It was less clear that the Version 3 boots were deliberately copied from the Heeled Regina, but Bruar accepted that the Heeled Regina was “absolutely” in its “thought patterns” at the time, which explained the similarity of the heel and the sole. Recorder Michaels concluded that, on balance, Version 3 was also copied from the Heeled Regina.


There were some minor differences between the Version 1 and 2 boots and the Heeled Regina, but Recorder Michaels found that they did not affect the overall result that they were copied and made substantially to the Heeled Regina design. The Version 3 boot did not infringe, however, due to the change in placement of the elasticated panel, which took a “significant step away” from the Heeled Regina.

As to infringement of the Partial Designs, Recorder Michaels said that had she found them to be valid, she would have found that both were infringed by the Version 1 and 2 boots, and that the second Partial Design was infringed by the Version 3 boots.



In Recorder Michaels’ view, Mr Parker had a very wide degree of design freedom when designing the Heeled Regina as there are innumerable possible permutations of ladies’ boot designs.

As for the five earlier designs relied on by Bruar, Recorder Michaels found that three of them were flat/low-heeled boots, which gave a very different overall impression to the more elegant RCD. As for the other two, which Recorder Michaels said were closer to the RCD, Fairfax failed to show that the disclosure of them could not reasonably have become known in the relevant circles in the normal course of business.

Overall, however, in Recorder Michaels’ judgment, the informed user knowing the design corpus and interested in the products concerned would understand the vertical lines shown on the back view of the RCD as indicating strips of the same material as the boot (leather or suede, etc.) and many informed users would understand that they indicated the presence of an elasticated panel or gusset. This distinguished the RCD from all the earlier designs, none of which had any such feature. It was the feature that would most strike the informed user and was significantly different to what had gone before. In Recorder Michaels’ view, its impact was such that none of the earlier boots produced the same overall impression on an informed user as the RCD. Accordingly, the RCD was valid.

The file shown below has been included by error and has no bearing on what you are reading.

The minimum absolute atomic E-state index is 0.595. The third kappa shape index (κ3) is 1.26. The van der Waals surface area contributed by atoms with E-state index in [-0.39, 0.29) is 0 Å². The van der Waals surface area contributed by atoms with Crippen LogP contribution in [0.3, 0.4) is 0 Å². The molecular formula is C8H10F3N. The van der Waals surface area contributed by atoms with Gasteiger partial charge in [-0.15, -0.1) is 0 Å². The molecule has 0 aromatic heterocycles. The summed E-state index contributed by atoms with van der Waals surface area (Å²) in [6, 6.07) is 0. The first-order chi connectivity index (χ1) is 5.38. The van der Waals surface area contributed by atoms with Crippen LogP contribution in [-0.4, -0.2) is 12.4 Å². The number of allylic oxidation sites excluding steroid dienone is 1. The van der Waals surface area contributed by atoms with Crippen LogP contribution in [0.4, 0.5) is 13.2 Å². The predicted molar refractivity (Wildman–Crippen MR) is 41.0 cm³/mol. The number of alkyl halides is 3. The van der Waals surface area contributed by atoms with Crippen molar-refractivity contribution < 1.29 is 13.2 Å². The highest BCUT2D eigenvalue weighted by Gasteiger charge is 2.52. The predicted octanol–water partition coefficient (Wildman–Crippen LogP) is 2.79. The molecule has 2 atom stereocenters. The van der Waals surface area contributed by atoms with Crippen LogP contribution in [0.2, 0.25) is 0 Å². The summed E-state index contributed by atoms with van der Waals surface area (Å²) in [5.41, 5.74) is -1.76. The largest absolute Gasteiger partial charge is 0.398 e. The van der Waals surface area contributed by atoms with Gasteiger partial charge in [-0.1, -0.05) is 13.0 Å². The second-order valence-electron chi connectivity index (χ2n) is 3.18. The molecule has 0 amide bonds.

Recorder Michaels found that the very slight differences between Bruar’s Version 1 boots and the RCD, such as the piping at the top, would not produce a different overall impression from the RCD on the informed user. The Version 2 boots were less similar, but the smaller number of vertical lines at the rear of the boots still did not produce a different overall impression to the RCD. Therefore, they both infringed.

As for the Version 3 boots, in some ways they were closer to the RCD than Versions 1 and 2, especially at the front of the boot. However, the back of the boot and the inside of the leg where the Version 3 boots had the leather strips over the elasticated panel were of more significance, given the importance of the rear part of the RCD to its validity. Therefore, in Miss Michael’s view, the Version 3 design produced a different overall impression to the RCD and did not infringe. (Fairfax & Favor Ltd v The House of Bruar Ltd [2022] EWHC 689 (IPEC) (25 March 2022) — to read the judgment in full, click here).